In the face of that heartbreak, I went back to basics. Back to what made me fall in love with running in the beginning: working hard and having fun. After graduation, I picked summer races I was excited about and focused on feeling good. That shift in mindset, and giving myself the freedom to run without pressure led me to a PR in the 1500m. I’d spent most of the season focusing on my main event, the 5000m, but suddenly there was a glimmer of hope that I’d be able to compete in the 1500m at the USATF Championships. A few days before the meet, I found out I had miraculously gotten in.
The idea of being a part of the national championship had been in the back of my mind all year, but I had basically given up on it after not making the NCAAs in the 5000m. Suddenly, the opportunity to race one final time in an NC State uniform was here. And I found that I was a whole lot more confident than a month earlier. Racing at USAs was an incredible experience that left me excited to join the post-collegiate racing world. A few weeks later, I took my Tinman Elite visit, and I knew I’d found my new home.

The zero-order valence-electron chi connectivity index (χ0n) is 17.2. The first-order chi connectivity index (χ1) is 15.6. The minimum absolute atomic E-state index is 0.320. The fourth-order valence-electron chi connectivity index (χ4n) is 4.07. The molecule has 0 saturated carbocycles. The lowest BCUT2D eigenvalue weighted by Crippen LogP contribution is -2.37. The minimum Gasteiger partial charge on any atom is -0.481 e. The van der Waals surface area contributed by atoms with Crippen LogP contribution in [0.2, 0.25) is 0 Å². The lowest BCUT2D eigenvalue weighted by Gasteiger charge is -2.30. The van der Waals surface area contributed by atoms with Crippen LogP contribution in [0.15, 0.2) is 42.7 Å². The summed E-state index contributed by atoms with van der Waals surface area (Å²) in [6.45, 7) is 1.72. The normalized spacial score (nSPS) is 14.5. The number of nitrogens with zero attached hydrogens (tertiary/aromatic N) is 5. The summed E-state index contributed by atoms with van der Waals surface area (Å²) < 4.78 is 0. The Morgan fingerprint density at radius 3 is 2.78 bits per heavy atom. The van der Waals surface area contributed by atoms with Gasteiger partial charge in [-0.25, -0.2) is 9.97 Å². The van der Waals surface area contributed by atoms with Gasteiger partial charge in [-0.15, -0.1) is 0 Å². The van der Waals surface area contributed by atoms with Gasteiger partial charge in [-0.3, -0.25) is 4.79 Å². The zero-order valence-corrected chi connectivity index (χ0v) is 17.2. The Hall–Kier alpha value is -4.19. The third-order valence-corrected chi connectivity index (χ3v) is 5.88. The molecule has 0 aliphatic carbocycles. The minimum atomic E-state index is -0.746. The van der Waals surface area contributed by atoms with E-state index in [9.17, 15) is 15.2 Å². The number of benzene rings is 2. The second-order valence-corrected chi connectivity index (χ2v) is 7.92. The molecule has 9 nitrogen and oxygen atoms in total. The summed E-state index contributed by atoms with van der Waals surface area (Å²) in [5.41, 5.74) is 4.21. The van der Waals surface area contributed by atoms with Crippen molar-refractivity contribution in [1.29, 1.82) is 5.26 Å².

I’ve always been a fan of the Boulder area. I’ve visited every year since I was 16, and I’ve often hoped I’d have the chance to live in Colorado. When I took my TME visit, I wasn’t just reminded of my love for the area, but I was fully sold by the community of the team. Everyone was so welcoming, and it was clear from the start that the ‘work hard, have fun’ mentality was alive and well in Boulder, CO.
I haven’t stopped laughing and grinding since I’ve arrived. Coach Joan, the team, and the support staff have made it known that they care about the culture of the team. It’s clear that they want everyone to succeed as people and to enjoy the ride of professional running. They’ve built an atmosphere of success and happiness. It’s surreal to have come to this place after so many years of dreaming about this possibility, and I don’t intend to take a second of it for granted. Regardless of how long or successful my career ends up being, you better believe I’ll be trying my very best with a smile on my face.